Hack Rod will build the new prototype from custom-welded parts and already-manufactured components, which will be assembled by Action Vehicle Engineering, a local hot-rod fabrication shop in Los Angeles’ San Fernando Valley. But the process of procuring parts can get complicated—a car requires tens of thousands of individual parts, from tires and seats down to the smallest screws. It can also be difficult to source custom-manufactured components: For example, generatively designed parts often have complex shapes that can’t be easily fabricated with traditional machining. For the next iteration of the chassis, the team plans to turn to 3D printing, also known as additive manufacturing. With 3D printing, any part can be manufactured to exact specifications—no retooling is required, and you can cost-effectively create one piece or a thousand.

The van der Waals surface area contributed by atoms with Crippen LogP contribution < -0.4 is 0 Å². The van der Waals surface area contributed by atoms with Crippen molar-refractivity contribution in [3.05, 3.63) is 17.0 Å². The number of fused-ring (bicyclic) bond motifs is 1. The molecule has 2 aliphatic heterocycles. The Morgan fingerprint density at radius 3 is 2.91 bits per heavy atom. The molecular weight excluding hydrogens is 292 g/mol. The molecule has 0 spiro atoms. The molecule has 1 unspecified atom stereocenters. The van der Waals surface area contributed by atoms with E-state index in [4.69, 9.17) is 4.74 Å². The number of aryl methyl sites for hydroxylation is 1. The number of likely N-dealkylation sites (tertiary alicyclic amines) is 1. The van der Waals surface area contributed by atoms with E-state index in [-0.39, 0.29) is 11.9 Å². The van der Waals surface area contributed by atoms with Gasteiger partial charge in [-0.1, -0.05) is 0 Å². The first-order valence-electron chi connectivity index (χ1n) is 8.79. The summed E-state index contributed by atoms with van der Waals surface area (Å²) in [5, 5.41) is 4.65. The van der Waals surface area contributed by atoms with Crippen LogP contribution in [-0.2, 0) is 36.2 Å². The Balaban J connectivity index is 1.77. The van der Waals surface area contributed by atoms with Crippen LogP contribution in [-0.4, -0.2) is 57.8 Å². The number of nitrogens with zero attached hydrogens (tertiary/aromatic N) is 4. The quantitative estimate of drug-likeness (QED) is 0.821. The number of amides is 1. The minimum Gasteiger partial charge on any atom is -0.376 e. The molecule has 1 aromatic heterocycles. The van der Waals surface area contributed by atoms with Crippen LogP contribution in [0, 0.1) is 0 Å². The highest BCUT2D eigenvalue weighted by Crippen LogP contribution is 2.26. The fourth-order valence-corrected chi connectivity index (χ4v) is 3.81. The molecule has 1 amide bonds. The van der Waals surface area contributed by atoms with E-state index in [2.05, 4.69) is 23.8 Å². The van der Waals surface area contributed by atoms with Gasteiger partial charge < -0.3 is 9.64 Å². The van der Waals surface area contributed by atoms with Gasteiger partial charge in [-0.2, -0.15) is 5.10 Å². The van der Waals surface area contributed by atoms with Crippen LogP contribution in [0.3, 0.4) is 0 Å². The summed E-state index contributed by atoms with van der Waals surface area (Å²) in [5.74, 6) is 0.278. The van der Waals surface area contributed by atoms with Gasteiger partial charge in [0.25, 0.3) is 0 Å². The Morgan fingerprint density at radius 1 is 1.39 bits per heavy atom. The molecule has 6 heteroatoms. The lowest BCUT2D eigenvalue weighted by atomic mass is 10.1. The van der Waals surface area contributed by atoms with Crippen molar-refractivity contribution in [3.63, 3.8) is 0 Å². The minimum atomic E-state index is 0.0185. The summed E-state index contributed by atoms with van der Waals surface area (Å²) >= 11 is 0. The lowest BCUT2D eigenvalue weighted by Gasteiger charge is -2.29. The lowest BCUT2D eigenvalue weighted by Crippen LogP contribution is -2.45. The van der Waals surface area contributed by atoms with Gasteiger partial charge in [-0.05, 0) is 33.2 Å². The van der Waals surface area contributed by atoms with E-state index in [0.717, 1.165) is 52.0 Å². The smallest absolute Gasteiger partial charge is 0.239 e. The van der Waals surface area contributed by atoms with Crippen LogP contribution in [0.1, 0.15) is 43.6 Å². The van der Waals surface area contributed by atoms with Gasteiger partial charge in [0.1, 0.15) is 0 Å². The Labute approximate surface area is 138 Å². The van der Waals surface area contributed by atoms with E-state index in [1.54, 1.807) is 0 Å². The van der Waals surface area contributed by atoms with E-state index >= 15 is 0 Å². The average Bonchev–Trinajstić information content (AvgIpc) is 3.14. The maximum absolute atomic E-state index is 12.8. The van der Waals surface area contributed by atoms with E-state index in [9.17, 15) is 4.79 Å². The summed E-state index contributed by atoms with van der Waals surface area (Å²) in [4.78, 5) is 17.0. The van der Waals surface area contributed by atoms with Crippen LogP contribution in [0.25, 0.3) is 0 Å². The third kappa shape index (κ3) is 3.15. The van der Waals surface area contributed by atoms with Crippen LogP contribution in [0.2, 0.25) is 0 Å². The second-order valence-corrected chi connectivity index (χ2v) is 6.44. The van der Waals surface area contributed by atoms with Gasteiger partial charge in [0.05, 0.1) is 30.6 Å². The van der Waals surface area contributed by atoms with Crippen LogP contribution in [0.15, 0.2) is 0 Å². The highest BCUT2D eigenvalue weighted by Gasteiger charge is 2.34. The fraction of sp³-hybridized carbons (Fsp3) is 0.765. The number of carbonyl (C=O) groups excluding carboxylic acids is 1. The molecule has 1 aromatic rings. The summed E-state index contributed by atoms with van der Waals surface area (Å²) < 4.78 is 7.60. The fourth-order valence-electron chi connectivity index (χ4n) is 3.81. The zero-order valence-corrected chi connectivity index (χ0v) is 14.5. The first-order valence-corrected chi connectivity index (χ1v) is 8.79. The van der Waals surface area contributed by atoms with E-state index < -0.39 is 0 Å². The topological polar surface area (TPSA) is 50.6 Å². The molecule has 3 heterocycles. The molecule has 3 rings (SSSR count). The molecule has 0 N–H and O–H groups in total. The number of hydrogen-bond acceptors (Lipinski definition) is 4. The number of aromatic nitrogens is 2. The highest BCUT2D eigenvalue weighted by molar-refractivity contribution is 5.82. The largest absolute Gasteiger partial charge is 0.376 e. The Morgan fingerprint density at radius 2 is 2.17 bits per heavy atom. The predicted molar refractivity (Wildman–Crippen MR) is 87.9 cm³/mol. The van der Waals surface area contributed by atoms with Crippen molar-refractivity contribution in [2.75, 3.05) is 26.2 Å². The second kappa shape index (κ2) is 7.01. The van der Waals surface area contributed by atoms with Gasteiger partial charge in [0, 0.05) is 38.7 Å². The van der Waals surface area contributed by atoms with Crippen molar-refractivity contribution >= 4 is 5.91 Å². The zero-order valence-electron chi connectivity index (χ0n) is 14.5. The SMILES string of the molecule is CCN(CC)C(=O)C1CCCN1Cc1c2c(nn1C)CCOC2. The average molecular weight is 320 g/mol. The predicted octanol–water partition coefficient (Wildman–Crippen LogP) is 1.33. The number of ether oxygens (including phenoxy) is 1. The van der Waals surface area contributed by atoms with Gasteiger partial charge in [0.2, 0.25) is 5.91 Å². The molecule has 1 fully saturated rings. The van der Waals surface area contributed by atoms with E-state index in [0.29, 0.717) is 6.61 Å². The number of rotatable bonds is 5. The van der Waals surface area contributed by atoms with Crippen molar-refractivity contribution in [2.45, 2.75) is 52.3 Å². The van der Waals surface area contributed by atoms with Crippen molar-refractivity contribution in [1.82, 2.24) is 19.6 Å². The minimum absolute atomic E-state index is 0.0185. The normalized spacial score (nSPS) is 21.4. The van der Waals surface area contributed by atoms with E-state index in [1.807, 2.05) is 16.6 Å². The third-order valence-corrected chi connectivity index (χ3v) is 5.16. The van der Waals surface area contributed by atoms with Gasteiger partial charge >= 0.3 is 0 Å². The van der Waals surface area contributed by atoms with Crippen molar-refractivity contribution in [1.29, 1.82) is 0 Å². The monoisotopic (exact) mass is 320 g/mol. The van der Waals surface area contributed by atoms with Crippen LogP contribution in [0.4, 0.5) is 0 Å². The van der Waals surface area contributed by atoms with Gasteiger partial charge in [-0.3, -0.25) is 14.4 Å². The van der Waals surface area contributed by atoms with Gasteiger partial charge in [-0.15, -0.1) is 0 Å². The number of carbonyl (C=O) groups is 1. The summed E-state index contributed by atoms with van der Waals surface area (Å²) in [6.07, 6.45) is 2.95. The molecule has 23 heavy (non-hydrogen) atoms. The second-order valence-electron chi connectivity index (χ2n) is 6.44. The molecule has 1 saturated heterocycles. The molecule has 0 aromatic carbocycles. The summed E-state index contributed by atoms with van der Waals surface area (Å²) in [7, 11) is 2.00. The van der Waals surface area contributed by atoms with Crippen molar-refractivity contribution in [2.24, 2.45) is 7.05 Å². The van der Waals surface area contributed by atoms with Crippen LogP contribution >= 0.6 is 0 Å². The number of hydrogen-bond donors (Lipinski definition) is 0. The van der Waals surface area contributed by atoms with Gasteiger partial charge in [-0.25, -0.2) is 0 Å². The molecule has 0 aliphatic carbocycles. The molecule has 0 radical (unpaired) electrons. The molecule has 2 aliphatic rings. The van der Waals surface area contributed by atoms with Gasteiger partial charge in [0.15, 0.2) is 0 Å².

Navigating this process, Hack Rod saw an opportunity to streamline parts procurement and fabrication with a cloud-based supply chain. "We're exploring a network of manufacturers, from traditional fabrication shops, CNC shops, and wood shops, all the way through to the very cutting edge of manufacturing," Holst says. The team’s objective is to be the catalyst for building a supplier network that hot-rod builders can access via the cloud to fabricate their own vehicles.